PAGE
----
Kawasaki announced it is working on an artificial intelligence system that would allow a motorcycle to communicate with, and adapt to its rider. The AI would be able to converse with a rider and, using cloud computing and a motorcycle’s electronics, adapt the bike’s settings to the rider’s needs and skills.

The AI wouldn’t just allow a motorcycle to talk to a rider; Kawasaki says the AI will use a technology called an “Emotion Engine” to interpret a rider’s emotions and perhaps even develop its own personality. Cue the “Knight Rider” theme now.

Kawasaki says the AI will allow a motorcycle to converse (対話) with its rider while processing data from the internet (インターネット) and vehicle information (車両情報). The text in the green bubbles pointing to the rider and the bike (知性 ・ 感情) translates to “intelligence – emotion.”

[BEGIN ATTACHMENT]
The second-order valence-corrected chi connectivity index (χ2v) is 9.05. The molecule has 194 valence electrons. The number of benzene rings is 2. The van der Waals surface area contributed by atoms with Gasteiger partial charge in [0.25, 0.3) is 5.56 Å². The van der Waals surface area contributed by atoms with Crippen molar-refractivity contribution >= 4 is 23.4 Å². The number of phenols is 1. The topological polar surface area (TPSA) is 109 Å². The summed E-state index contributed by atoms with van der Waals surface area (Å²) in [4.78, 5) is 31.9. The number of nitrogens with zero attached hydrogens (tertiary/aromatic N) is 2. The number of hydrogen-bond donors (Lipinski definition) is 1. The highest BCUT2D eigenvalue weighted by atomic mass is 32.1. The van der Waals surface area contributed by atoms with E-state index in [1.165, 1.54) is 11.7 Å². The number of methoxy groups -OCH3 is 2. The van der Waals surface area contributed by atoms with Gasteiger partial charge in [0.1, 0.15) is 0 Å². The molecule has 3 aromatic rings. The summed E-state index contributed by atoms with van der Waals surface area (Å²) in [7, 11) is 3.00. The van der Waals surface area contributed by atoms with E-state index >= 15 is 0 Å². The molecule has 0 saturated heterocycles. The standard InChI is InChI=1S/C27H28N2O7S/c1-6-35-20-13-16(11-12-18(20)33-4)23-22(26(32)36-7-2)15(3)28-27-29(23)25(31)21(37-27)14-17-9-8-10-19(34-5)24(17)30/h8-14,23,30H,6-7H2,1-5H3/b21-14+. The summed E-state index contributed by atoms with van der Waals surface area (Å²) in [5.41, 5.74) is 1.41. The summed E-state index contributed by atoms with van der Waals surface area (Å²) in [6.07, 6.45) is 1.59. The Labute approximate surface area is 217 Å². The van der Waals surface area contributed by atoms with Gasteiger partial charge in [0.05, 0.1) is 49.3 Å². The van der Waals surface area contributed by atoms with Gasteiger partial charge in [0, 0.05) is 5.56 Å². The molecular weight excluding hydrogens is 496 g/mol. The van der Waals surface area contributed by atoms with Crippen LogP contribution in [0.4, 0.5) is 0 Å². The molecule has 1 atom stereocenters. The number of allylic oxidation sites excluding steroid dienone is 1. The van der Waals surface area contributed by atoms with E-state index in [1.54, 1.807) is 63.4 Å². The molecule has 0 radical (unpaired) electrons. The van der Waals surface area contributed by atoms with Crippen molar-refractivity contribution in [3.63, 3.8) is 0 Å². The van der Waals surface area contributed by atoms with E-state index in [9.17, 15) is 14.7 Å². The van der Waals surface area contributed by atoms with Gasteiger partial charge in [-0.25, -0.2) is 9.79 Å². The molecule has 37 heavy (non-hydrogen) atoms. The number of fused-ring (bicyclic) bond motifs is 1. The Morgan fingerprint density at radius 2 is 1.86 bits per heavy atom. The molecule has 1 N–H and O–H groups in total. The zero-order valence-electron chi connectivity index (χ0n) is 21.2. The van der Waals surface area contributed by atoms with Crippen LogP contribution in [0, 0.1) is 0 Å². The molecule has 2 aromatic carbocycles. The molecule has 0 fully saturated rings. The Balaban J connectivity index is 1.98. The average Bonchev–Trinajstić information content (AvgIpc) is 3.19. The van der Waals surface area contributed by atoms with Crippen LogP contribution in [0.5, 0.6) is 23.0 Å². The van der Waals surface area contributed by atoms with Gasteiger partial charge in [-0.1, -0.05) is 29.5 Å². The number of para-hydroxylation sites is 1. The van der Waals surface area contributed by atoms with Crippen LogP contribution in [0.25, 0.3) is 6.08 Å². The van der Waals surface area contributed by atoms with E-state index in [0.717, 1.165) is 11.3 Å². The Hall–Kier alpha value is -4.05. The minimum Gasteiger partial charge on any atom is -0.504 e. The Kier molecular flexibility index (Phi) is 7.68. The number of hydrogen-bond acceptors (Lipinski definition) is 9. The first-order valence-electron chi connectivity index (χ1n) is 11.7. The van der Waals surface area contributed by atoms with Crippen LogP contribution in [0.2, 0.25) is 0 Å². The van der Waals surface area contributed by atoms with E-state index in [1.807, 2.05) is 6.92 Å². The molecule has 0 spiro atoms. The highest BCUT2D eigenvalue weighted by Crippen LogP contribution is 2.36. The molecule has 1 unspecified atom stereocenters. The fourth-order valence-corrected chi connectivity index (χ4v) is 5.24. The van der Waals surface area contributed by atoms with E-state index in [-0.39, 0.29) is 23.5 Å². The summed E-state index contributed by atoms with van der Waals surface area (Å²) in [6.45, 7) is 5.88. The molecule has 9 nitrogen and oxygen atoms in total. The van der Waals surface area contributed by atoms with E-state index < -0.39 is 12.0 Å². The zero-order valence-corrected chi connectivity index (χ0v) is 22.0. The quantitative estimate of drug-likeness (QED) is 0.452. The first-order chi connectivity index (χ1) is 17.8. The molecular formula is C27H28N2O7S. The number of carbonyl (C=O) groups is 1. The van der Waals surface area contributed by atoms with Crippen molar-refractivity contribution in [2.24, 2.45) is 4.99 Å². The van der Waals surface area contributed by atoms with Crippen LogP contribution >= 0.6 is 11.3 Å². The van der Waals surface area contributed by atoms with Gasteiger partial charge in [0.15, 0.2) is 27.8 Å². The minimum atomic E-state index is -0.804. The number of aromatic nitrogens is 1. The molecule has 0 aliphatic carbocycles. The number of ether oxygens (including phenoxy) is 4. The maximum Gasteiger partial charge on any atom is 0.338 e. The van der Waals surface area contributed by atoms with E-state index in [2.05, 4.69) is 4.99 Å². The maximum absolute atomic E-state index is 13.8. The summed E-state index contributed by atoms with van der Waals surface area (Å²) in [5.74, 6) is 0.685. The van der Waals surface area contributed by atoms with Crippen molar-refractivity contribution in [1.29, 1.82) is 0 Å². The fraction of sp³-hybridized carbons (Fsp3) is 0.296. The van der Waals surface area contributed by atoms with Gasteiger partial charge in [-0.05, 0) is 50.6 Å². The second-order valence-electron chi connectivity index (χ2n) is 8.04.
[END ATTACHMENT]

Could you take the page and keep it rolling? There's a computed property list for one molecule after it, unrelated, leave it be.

While this may sound like science fiction, the Emotion Engine is already being used in the real world. The Emotion Engine was developed by a company called Cocoro SB, a subsidiary of Softbank, a telecommunications company and the third largest public company in Japan. Softbank and French company Aldebaran Robotics to create a product called Pepper, billed as the first robot capable of reading emotions. Pepper is already being sold to businesses in Japan and Europe for use in retail environments, and will be available in North America later this year.

The technology is still fairly rudimentary, as you can see from the video below. Softbank is actively inviting third party developers to work with its AI and expand its potential and Kawasaki is certainly interested in tinkering with it.

Kawasaki isn’t the only company dabbling with AI. Last month, Honda announced plans to adapt Softbank’s Emotion Engine for vehicles though it’s unclear if that also includes motorcycles. Meanwhile, Yamaha is taking a completely different tract with its motorcycle-riding robot, Motobot.